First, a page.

This three-story stone and log structure was built on Lot 11 of the first town plot sometime near the city's incorporation in 1789, making the Barracks the oldest building in the city of Lewisburg. It is quite possible it was built about 1787 by William Morrow, a tailor. Located near the General Lewis Spring, the Barracks were a stopping point for travelers and military units. It was also a center of trade and transportation, as stage coaches and freight wagons stopped regularly at the Barracks. The structure is presently being restored by the Greenbrier Historical Society.
Located at 200 North Jefferson Street, the Barracks is one
of the earliest buildings in Lewisburg, West Virginia. The Barracks was built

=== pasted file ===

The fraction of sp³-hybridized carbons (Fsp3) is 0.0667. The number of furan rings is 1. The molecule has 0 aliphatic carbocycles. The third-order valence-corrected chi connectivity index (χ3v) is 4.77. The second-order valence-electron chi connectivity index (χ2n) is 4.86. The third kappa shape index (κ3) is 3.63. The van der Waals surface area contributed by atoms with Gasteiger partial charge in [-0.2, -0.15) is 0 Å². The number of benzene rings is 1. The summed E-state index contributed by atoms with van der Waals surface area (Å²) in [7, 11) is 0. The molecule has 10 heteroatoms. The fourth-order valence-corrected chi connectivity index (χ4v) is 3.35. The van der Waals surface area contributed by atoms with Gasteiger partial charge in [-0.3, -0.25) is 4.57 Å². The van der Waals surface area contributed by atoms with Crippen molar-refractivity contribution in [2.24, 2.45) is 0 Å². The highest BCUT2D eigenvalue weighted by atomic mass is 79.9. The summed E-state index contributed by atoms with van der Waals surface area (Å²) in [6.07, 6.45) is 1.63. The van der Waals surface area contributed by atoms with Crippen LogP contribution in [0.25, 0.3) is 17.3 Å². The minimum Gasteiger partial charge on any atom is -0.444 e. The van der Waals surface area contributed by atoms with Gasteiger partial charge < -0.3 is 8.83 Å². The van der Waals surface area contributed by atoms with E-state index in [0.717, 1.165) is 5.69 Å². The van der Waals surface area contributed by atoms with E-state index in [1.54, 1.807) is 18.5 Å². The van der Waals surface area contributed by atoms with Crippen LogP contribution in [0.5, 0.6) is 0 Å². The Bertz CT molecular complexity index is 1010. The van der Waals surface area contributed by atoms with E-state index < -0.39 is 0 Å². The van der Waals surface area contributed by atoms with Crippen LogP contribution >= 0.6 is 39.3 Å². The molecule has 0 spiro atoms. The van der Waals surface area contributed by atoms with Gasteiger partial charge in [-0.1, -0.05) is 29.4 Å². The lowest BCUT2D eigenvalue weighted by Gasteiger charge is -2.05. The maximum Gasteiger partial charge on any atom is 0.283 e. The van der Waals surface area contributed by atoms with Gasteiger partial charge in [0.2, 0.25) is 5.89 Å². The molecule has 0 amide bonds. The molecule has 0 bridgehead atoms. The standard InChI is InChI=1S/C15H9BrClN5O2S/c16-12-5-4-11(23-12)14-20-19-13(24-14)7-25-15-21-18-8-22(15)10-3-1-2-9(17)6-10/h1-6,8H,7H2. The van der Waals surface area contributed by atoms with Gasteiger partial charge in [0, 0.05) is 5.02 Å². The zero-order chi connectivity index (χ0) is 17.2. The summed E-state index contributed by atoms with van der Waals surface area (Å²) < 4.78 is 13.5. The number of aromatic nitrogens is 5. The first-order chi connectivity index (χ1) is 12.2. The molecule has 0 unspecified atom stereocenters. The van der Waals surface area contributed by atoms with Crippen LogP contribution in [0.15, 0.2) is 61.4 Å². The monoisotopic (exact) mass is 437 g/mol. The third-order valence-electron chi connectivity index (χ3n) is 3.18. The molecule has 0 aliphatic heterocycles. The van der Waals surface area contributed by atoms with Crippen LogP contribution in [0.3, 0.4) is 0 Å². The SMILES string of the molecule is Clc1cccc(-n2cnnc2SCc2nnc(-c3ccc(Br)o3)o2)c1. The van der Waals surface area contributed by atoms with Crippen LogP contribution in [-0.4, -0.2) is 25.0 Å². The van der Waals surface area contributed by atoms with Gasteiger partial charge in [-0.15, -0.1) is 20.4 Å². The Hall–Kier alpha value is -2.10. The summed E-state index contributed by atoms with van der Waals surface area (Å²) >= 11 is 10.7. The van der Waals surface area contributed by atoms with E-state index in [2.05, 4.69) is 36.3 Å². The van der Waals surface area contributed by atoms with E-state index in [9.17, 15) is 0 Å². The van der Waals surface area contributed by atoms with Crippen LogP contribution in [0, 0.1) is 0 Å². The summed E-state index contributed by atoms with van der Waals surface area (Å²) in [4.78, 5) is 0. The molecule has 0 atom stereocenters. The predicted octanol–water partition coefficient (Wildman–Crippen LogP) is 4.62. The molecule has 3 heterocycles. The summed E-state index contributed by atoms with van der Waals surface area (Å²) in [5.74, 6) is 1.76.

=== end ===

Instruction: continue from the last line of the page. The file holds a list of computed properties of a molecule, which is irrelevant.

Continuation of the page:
sometime between 1787 and 1807. It is a three-story stone and log structure.
The Barracks is located on the Seneca Trail Highway. It is one block from Historic Downtown
Lewisburg and the Midland Trail National Scenic Byway.
The Barracks functioned as an outpost of civilization during
the early 1800s. Because it is next to the General Lewis Spring, it was often
used as a stopping point for early settlers. Freight wagons, military units,
and stage coaches all made stops at the Barracks. During the War of 1812 it was
used as an enlistment house or a barracks, and from this it received his name.
Through its lifetime, the building was used chiefly as a residence. It was almost razed in 1952. In 1977 when the building was restored to its present appearance the exterior was covered with wood shiplap siding, and the interior was covered with plaster.
The Barracks is known for catching the eye of all those who
pass through the area. When traveling into Downtown Lewisburg, it is hard to
pass by the Barracks and not imagine the lifestyles of early Virginians. It
also makes observers wonder what such a landmark meant to the early pioneers
who traveled into the area.